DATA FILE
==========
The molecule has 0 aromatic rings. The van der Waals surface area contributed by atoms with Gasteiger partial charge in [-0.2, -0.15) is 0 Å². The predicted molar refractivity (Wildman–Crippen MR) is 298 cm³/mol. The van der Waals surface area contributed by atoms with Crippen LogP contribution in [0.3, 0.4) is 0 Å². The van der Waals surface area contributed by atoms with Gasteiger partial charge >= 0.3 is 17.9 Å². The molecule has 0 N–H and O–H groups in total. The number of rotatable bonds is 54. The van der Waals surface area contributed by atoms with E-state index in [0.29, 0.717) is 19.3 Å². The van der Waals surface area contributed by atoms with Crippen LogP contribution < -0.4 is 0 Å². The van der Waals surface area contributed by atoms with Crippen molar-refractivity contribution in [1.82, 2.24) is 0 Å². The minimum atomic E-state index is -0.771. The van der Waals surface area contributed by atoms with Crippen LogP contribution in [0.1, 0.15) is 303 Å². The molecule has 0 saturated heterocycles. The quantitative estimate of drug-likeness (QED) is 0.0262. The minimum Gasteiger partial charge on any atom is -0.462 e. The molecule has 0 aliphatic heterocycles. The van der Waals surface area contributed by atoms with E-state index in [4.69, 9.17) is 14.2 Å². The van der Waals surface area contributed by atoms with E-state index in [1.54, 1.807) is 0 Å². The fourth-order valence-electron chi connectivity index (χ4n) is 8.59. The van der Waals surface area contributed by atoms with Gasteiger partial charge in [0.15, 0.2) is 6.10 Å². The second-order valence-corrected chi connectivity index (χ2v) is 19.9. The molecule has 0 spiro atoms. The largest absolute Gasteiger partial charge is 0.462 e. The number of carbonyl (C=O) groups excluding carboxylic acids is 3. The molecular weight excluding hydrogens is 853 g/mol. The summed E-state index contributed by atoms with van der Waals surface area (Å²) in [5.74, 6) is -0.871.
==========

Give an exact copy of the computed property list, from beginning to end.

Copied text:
The molecule has 0 aromatic rings. The van der Waals surface area contributed by atoms with Gasteiger partial charge in [-0.2, -0.15) is 0 Å². The predicted molar refractivity (Wildman–Crippen MR) is 298 cm³/mol. The van der Waals surface area contributed by atoms with Crippen LogP contribution in [0.3, 0.4) is 0 Å². The van der Waals surface area contributed by atoms with Gasteiger partial charge >= 0.3 is 17.9 Å². The molecule has 0 N–H and O–H groups in total. The number of rotatable bonds is 54. The van der Waals surface area contributed by atoms with E-state index in [0.29, 0.717) is 19.3 Å². The van der Waals surface area contributed by atoms with Crippen LogP contribution < -0.4 is 0 Å². The van der Waals surface area contributed by atoms with Crippen molar-refractivity contribution in [1.82, 2.24) is 0 Å². The minimum atomic E-state index is -0.771. The van der Waals surface area contributed by atoms with Crippen LogP contribution in [0.1, 0.15) is 303 Å². The molecule has 0 saturated heterocycles. The quantitative estimate of drug-likeness (QED) is 0.0262. The minimum Gasteiger partial charge on any atom is -0.462 e. The molecule has 0 aliphatic heterocycles. The van der Waals surface area contributed by atoms with E-state index in [4.69, 9.17) is 14.2 Å². The van der Waals surface area contributed by atoms with E-state index in [1.54, 1.807) is 0 Å². The fourth-order valence-electron chi connectivity index (χ4n) is 8.59. The van der Waals surface area contributed by atoms with Gasteiger partial charge in [0.15, 0.2) is 6.10 Å². The second-order valence-corrected chi connectivity index (χ2v) is 19.9. The molecule has 0 spiro atoms. The largest absolute Gasteiger partial charge is 0.462 e. The number of carbonyl (C=O) groups excluding carboxylic acids is 3. The molecular weight excluding hydrogens is 853 g/mol. The summed E-state index contributed by atoms with van der Waals surface area (Å²) in [5.74, 6) is -0.871.